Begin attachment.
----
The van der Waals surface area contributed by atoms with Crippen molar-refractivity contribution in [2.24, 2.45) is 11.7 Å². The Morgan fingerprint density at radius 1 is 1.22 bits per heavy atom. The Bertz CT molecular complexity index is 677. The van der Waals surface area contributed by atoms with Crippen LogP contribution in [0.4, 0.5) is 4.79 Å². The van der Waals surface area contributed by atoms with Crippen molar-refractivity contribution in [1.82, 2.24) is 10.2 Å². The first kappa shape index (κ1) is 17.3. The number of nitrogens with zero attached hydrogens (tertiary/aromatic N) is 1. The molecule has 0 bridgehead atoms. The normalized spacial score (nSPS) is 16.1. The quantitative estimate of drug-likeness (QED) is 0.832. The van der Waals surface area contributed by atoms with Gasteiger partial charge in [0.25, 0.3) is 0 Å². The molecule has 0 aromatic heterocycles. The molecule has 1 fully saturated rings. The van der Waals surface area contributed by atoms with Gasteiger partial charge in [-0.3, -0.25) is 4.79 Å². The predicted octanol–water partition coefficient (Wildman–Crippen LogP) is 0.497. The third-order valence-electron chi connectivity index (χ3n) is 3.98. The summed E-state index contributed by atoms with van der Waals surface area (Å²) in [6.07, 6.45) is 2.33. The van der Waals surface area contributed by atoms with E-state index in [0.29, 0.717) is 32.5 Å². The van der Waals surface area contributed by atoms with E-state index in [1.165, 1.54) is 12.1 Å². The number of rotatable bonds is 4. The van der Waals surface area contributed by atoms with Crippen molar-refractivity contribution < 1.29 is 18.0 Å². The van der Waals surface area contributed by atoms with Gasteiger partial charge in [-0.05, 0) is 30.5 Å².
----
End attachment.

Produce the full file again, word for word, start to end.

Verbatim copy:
The van der Waals surface area contributed by atoms with Crippen molar-refractivity contribution in [2.24, 2.45) is 11.7 Å². The Morgan fingerprint density at radius 1 is 1.22 bits per heavy atom. The Bertz CT molecular complexity index is 677. The van der Waals surface area contributed by atoms with Crippen LogP contribution in [0.4, 0.5) is 4.79 Å². The van der Waals surface area contributed by atoms with Crippen molar-refractivity contribution in [1.82, 2.24) is 10.2 Å². The first kappa shape index (κ1) is 17.3. The number of nitrogens with zero attached hydrogens (tertiary/aromatic N) is 1. The molecule has 0 bridgehead atoms. The normalized spacial score (nSPS) is 16.1. The quantitative estimate of drug-likeness (QED) is 0.832. The van der Waals surface area contributed by atoms with Gasteiger partial charge in [0.25, 0.3) is 0 Å². The molecule has 0 aromatic heterocycles. The molecule has 1 fully saturated rings. The van der Waals surface area contributed by atoms with Gasteiger partial charge in [-0.3, -0.25) is 4.79 Å². The predicted octanol–water partition coefficient (Wildman–Crippen LogP) is 0.497. The third-order valence-electron chi connectivity index (χ3n) is 3.98. The summed E-state index contributed by atoms with van der Waals surface area (Å²) in [6.07, 6.45) is 2.33. The van der Waals surface area contributed by atoms with E-state index in [0.29, 0.717) is 32.5 Å². The van der Waals surface area contributed by atoms with E-state index in [1.165, 1.54) is 12.1 Å². The number of rotatable bonds is 4. The van der Waals surface area contributed by atoms with Crippen molar-refractivity contribution < 1.29 is 18.0 Å². The van der Waals surface area contributed by atoms with Gasteiger partial charge in [-0.05, 0) is 30.5 Å².